How one family gave quickly and effectively during crisis

When the pandemic hit, the Younger family was ready.

A photo of the Younger Family

In the first waves of the COVID-19 pandemic, one family deployed half a million dollars to help the most vulnerable—within days.

As charities saw the need for their services spike, the grants recommended by the Younger Family Fund went to trusted organizations helping some of the groups who were hardest hit, including newly unemployed workers, domestic violence victims and people experiencing homelessness.

The family also chose to recommend grants from the Giving Account to local community foundations for the first time, unrestricted gifts with a single directive: For COVID-19 relief.

“We wanted to do something fast, and we needed to have humility to recognize that our giving will never be perfect—that since we had the funds to give away, we needed to do that now,” said Julie Aleman, the fund’s executive director and one of the siblings who advises on how the fund is spent.

To ensure that their quick decisions directed money to the right organizations, the family relied on trusted sources of philanthropic advice, including Fidelity Charitable’s giving guidance. They also found a compass in the mission statement they drafted together years earlier: “We exist to support outstanding leaders and their nonprofits to improve the lives of vulnerable people around the globe.”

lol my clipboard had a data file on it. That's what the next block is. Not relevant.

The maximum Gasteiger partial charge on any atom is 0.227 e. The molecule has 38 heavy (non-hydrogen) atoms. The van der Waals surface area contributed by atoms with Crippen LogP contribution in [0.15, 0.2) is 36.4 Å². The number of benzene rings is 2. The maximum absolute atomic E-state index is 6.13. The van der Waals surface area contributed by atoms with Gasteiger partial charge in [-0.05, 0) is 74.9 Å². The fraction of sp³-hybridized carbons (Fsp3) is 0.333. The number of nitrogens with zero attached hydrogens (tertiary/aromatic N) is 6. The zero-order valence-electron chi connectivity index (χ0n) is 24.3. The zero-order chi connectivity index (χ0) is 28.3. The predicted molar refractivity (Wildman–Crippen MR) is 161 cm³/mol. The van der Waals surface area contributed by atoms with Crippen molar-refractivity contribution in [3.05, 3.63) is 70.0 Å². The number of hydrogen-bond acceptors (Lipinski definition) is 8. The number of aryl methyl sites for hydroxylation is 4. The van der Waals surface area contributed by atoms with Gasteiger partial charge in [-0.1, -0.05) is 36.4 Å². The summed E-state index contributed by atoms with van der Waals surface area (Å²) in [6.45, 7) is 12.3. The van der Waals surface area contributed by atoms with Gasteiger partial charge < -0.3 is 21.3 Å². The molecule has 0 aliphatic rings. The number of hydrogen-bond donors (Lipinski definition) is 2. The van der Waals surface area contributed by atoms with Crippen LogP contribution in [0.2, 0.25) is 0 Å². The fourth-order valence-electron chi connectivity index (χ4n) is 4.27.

"It didn't shift us away from our ongoing commitments to other nonprofits—we just wanted to focus on what we can do right now to meet an immediate need when a timely response is so important,” said William Younger, Aleman’s father and the founder of the fund.

Now is not the time to hold onto money, Younger says.

Preparing to give as a family

The managing director of a venture capital firm in Palo Alto, Younger designed the fund’s family-forward granting structure to value the input of his children and encourage them to practice generosity as they became adults.

“I wanted them to be aware of what expectations they should have about wealth and to pass on my philosophy on money and giving,” Younger said.

Philanthropy education started early in the Younger family, thanks to a generations-long family Christmas tradition. Each year, Aleman’s grandfather mailed her a $20 bill and told her to use it to help someone, then report back. Her grandfather did the same for all of his six grandchildren, writing up their $20 of philanthropy into an “annual giving report” and sending it around to their extended family.

Fast forward a couple decades, and every fall sees a philanthropy-focused Younger family mini-reunion that they’ve dubbed the “Sibs Trip”: Aleman, her husband Nathan, her siblings Kelly and Mark Younger, and Mark’s wife, Ashley, meet to reconnect on their giving values and review grant applications submitted by selected nonprofits by request earlier in the year. They forward their choices to their parents for final decisions.

“My dad said early on that he wanted to spend down his wealth in his lifetime, using it to help others,” Aleman said. “He’s always found ways to encourage us to be generous.”

Giving in the time of COVID-19

The Youngers have given in response to current events crises in the past, but—of course—none of them had previous experience with maximizing philanthropic impact during a global pandemic.